Tiger Cub" stuff being thrown around the web, here's something that might ease your suffering. Amy Chua wrote a column in USA TODAY entitled, "Here's how to reshape U.S. education." First of all, it's short and very readable in a few minutes, honoring our short American attention spans, a la USA Today. Second of all, Amy "follows the rules" and wears her academic hat here, citing historical geopolitical examples, statistics, and all those other techniques that make our rational brains feel taken care of. She sounds smart, succinct, and very put-together. To draw a wardrobe analogy, she would be wearing a navy blue suit and high heels in this article, while in Battle Hymn of the Tiger Mother we saw her with no makeup, maybe some running shoes, and her "fat jeans". In other words, she wasn't so pretty and polished. Here, she only briefly hints at her own vulnerability, her own flawed human condition, by stating that she "learned her lesson the hard way" when her younger daughter (NB: the daughter who does not yet have a blog, and has not yet gotten into Harvard...she's only a freshman in high school) rebelled. She also hints at the vulnerabilities of her attackers - you know, the parenting bloggers and other self-righteous jumpers-on-the-bandwagon who feel the need to polarize every story into a right-versus-wrong debate - by saying this about parenting in particular, and why it's such a hot-button issue:
"We all desperately want to get it right and never know for sure whether we are. Perhaps it's because the stakes are so high, and it's terrifying to admit a mistake."Ultimately, in the final paragraphs, she boils down her point of view into a very tidy philosophical statement of "East Meets West", imagining an ideal borrowing from the "best of both worlds" - the structure and discipline required in early childhood to establish a foundation of learning, and a gradual opening in the later teenage years to allow ample exploration of individuality and creative self-expression:
The great virtue of America's system is that our kids learn to be leaders, to question authority, to think creatively. But there's one critical skill where our kids lag behind: learning how to learn. East meets West If in their early years we teach our children a strong work ethic, perseverance and the value of delayed gratification, they will be much better positioned to be self-motivated and self-reliant when they become young adults. This is a way to combine East and West: more structure when our children are little (and will still listen to us), followed by increasing self-direction in their teenage years.When I read these words, they sound familiar. I agree with them. They were the ingredients I intended to bring into fruition when I started a violin school for toddlers in Silicon Valley back in 2004. With starry eyes and the willingness to put everything on the line (including a partner-level job in venture capital) for the creation of this dream, I set out to provide the ultimate combination of Eastern and Western philosophies. This was to be "more than violin lessons". It was to be "lifelong learning", using the vehicle of violin to teach discipline, teamwork, leadership, collaboration, listening, sensitivity, confidence, and mastery. Everything I could think of could be taught through the journey of learning to play violin and performing around the world. I actually used the term "learning how to learn" in my parent seminars and recruiting presentations. Continue reading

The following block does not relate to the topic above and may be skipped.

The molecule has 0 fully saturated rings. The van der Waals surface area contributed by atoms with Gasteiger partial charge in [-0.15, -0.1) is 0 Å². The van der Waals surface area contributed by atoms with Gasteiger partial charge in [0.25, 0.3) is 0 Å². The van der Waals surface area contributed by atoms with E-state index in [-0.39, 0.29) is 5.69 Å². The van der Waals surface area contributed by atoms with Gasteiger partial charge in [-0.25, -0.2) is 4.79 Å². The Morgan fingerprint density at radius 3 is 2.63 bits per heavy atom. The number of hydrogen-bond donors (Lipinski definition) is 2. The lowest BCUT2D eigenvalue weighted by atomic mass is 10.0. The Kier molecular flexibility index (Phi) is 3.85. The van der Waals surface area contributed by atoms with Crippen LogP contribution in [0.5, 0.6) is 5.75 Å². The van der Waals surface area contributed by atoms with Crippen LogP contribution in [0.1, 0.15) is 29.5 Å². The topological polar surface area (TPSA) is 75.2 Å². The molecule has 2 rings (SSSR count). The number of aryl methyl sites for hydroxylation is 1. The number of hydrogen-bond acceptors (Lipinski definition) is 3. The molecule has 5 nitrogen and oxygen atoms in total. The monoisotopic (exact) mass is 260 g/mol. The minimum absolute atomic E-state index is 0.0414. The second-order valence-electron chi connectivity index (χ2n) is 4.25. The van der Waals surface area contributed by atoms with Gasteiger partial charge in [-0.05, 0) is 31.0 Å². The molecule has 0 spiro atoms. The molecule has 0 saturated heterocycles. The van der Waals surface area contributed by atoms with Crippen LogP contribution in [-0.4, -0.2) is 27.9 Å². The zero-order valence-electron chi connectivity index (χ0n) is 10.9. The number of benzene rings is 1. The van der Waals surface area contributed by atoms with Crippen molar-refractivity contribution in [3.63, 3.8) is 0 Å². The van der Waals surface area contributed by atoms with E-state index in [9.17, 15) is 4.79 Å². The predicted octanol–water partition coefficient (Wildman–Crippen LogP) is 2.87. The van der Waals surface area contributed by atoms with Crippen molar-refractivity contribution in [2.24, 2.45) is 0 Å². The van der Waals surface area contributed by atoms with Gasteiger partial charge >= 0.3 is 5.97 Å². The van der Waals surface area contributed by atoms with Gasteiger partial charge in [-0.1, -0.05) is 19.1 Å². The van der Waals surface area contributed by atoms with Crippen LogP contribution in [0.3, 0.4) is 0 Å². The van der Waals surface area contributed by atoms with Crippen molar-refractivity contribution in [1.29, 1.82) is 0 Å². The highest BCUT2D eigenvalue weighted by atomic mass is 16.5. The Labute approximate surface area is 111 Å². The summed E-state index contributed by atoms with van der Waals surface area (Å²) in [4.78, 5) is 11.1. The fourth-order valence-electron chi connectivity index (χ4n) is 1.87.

my video on Amy Chua's book, "Battle Hymn of the Tiger Mother", to Amy Chua herself! I never would have done this on my own, but that's why I put my stuff out there for others to read! Here's Amy's email which was sent to that reader, Denise.
Date: Wed, 2 Mar 2011 08:36:51 -0500 From: Amy Chua Subject: Re: FW: The Music Within Us Dear Denise: Thank you SO MUCH for sending this to me -- and yep, Lisa totally got my book and yep, she is totally right that no one else has!! (Only correction is that I never choose or even saw and never would have approved the awful WSJ headline..) I think Lisa is BRILLIANT, and I love what she says and the passages and moments she singles out. She even gets it about my dogs!!! I am setting up a website for my book, partly because to try to correct misunderstandings, and I will post this video. Please feel free to share all this with Lisa! Best, AmyI am not posting this so that you can read something written by a published author calling me "BRILLIANT". Although that's nice and all, the reason I am posting this is to encourage you to GET INFORMED before you form judgments and opinions and join in the fun of media-generated controversies. Form your own thoughts and opinions, reflect on your own life, and learn your own lessons. Do not stop at what the journalists and media or others are telling you. Do not believe what others say until you have questioned it with your own body, mind, and heart. Know that you are always free to create your own story. Continue reading